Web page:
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Uzbek President Shavkat Mirziyoev

Human Rights Watch (HRW) says Uzbekistan has carried out "some" human rights reforms in recent years, but continues to "severely" hinder the work of independent nongovernmental organizations (NGOs) with "excessive and burdensome" registration requirements.

The government of President Shavkat Mirziyoev should amend the legislation and allow independent groups to register NGOs that seek to work on sensitive issues, including human rights and forced labor, the New York-based human rights watchdog said in a statement on January 7.

HRW said the Uzbek government has taken “some important steps” to ease the registration process since Mirziyoev took over Central Asia's most populous nation of 32 million in 2016, including reducing the registration fee, cutting the time period for government review of registration documents, and opening a portal that allows submission of applications by independent groups online.

However, “vague and burdensome” rules remain in place despite a commitment made by the president in 2018 to sweep away restrictions on NGOs, according to HRW.

It quoted representatives of six independent groups that have sought registration in Uzbekistan in recent years as saying that their registration applications had been rejected, often “for minor alleged mistakes, including grammar or even minor punctuation mistakes, missing information, or the language used in application documents.”

The legislation includes “excessive requirements for registration and an extensive list of reasons for rejection, making decision-making by authorities appear arbitrary,” according to the representatives.

One of the NGOs was finally allowed to register on its third attempt, HRW said.

Vladislav Lobanov, assistant Europe and Central Asia researcher at HRW, said the Uzbek government needs to respond to international calls for civil society be allowed to act freely.

Last year, the United Nations Human Rights Committee expressed concern that “current legislation continues to impose restrictions on the right to freedom of association” and over “the small number of independent self-initiated NGOs registered [in the country, and] the high number of rejections for registration.”

The European Union and the United States have also expressed concern over registration barriers for NGOs.

Kazakh rights activist Serikzhan Bilash (file photo)

A naturalized Kazakh citizen from China's northwestern region of Xinjiang says his activities as a self-exiled activist in Turkey helped five ethnic Kazakh Chinese citizens obtain refugee status in Kazakhstan in 2020.

Serikzhan Bilash and his family moved from Kazakhstan to Turkey in September after he faced controversial charges of inciting ethnic hatred.

In an interview with RFE/RL published on January 6, Bilash said Kazakh authorities have been reluctant to give refugee status to ethnic Kazakhs who've fled Xinjiang to avoid incarceration in China's so-called reeducation camps for Muslim indigenous ethnic groups.

Bilash said that, after moving to Turkey, he met with Turkish rights activists about the cases of ethnic Kazakhs who've fled to Kazakhstan from China.

With their assistance, Bilash said Turkish authorities were asked to to give Turkish citizenship to five ethnic Kazakhs from Xinjiang -- Qaisha Aqan, Qaster Musakhanuly, Murager Alimuly, Baghashar Malikuly, and Tilek Tabarikuly.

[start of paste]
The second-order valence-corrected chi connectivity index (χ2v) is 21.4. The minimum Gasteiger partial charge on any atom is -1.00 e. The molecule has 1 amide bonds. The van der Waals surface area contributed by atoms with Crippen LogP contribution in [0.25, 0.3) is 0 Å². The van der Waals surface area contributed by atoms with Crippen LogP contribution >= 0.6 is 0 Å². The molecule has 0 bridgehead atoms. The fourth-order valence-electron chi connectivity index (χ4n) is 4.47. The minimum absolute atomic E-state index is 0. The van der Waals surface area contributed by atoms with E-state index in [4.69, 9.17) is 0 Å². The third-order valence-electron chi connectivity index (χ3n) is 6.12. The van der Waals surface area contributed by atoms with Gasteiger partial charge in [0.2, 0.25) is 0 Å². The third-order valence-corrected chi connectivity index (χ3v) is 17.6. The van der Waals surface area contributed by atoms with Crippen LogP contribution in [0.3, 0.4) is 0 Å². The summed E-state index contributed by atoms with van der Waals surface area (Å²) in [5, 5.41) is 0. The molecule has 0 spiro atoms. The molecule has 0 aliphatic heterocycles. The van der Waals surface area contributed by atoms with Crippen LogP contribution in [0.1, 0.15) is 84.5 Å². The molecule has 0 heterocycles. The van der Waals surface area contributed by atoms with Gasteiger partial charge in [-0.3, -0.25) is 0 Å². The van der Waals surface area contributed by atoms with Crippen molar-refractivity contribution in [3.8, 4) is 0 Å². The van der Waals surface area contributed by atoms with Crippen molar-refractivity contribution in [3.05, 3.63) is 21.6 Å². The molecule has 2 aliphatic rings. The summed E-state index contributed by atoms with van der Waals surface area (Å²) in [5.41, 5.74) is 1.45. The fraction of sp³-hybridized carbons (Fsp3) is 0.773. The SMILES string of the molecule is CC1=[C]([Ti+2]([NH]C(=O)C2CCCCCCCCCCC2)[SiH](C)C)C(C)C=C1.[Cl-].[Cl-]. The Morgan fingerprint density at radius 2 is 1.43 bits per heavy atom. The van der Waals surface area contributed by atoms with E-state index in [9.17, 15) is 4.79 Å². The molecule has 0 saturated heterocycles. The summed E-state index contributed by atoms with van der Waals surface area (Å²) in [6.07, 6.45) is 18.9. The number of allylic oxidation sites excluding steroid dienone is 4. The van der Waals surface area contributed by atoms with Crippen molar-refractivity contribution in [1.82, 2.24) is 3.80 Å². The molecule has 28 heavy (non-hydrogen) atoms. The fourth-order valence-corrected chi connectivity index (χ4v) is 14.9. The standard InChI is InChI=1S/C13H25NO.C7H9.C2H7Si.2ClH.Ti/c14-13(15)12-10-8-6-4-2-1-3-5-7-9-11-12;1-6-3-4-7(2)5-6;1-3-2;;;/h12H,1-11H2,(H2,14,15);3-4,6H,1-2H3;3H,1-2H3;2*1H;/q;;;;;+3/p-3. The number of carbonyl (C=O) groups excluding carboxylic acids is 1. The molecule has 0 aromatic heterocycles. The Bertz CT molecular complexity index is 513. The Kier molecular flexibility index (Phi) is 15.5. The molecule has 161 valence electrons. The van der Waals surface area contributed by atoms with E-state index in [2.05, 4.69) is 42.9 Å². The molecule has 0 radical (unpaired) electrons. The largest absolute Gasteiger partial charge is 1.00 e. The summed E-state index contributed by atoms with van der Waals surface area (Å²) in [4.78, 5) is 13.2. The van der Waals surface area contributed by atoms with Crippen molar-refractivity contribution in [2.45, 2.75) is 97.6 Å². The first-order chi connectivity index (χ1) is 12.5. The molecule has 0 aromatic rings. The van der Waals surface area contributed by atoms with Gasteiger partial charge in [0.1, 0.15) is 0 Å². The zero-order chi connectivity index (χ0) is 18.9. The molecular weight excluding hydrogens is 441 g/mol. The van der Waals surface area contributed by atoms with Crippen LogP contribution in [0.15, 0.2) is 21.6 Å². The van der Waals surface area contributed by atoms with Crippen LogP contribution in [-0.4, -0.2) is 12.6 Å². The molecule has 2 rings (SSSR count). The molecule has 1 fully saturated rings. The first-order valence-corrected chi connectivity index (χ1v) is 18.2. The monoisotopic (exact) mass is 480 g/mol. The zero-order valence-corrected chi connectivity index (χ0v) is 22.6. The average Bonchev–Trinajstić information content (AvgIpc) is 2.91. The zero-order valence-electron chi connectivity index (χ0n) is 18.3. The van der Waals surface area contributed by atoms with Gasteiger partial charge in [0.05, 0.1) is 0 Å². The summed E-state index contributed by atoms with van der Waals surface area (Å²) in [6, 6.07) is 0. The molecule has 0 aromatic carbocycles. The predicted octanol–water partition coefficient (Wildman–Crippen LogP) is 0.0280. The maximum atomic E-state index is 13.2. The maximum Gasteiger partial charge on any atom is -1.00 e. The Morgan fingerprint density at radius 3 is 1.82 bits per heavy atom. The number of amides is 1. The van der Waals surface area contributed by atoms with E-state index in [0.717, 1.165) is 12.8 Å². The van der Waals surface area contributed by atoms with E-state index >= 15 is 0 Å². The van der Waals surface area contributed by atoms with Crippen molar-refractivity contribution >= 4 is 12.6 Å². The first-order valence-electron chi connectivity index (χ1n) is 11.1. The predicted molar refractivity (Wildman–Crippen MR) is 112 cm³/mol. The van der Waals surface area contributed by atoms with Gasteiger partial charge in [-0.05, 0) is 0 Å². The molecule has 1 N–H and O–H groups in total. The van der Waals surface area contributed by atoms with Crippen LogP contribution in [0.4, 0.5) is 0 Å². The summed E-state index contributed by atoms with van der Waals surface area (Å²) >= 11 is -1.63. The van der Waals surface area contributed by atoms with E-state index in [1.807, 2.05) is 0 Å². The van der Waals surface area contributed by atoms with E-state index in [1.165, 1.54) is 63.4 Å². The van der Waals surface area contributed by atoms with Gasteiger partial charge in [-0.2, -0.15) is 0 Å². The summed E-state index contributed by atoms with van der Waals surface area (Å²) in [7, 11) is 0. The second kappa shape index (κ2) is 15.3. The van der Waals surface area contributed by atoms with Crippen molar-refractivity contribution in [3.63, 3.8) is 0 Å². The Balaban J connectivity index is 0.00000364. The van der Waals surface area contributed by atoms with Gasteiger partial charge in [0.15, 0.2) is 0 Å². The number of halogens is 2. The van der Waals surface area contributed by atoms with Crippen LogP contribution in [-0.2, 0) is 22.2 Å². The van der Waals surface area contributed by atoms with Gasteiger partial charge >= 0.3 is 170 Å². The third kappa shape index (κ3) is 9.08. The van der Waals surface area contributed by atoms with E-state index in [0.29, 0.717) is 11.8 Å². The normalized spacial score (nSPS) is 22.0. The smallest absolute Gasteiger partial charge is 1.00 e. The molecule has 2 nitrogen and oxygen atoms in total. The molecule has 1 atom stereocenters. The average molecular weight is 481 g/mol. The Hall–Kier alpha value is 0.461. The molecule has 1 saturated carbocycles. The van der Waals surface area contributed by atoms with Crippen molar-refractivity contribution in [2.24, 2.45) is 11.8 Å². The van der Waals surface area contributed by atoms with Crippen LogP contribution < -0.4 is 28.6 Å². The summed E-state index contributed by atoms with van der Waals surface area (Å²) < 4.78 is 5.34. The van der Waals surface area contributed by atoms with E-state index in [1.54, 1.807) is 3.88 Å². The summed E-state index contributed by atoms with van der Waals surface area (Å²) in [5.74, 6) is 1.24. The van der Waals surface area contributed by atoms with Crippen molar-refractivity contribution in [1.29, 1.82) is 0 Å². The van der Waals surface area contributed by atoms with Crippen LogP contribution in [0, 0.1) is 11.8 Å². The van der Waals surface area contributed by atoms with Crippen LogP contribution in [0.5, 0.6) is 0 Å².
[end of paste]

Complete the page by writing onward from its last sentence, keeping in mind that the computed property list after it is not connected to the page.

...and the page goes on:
All five were tried in Kazakhstan on charges of illegally crossing the border into Kazakhstan.

Bilash claims the effort in Turkey contributed to a decision by Kazakh authorities to provide the five with a one-year refugee status in Kazakhstan.

"After we publicly announced we were seeking Turkish citizenship for the five Kazakhs from Xinjiang, some people from Kazakhstan met with us in 2020 and asked us to withdraw the move, saying that Kazakhstan would soon solve the issue," Bilash said.

Shortly after that, Bilash told RFE/RL, the five received temporary refugee status in Kazakhstan.

2019 Arrest

Bilash himself was arrested in Kazakhstan in 2019 and charged with inciting ethnic hatred after he'd campaigned for the release of ethnic Kazakhs from the detention centers in China.

He was held in pretrial detention and under house arrest for five months.

Bilash led the Atazhurt Eriktileri (Volunteers of the Fatherland) group. The group staged a series of demonstrations during 2018 and 2019 that brought together ethnic Kazakhs from Xinjiang who've resettled in Kazakhstan.

The group has asked for help from Kazakh authorities to secure the release of relatives and friends held at the notorious camps in Xinjiang.

Bilash was also fined about $300 by Kazakh authorities in August 2019.

In November, the United Nations' Working Group on Arbitrary Detention concluded that the Kazakh government violated international human rights law when it detained Bilash.

The U.S. State Department has said that as many as 2 million Uyghurs, Kazakhs, and members of Xinjiang's other indigenous, mostly Muslim, ethnic groups have been taken to detention centers in China.

Beijing says that the facilities are "vocational education centers" aimed at helping people steer clear of terrorism and allowing them to be reintegrated into society.

Kazakhs are the second-largest Turkic-speaking indigenous community in Xinjiang after Uyghurs.

The region is also home to ethnic Kyrgyz, Tajiks, and Hui, also known as Dungans. Han, China's largest ethnicity, are the second-largest community in Xinjiang.

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"Watchdog" is a blog with a singular mission -- to monitor the latest developments concerning human rights, civil society, and press freedom. We'll pay particular attention to reports concerning countries in RFE/RL's broadcast region.


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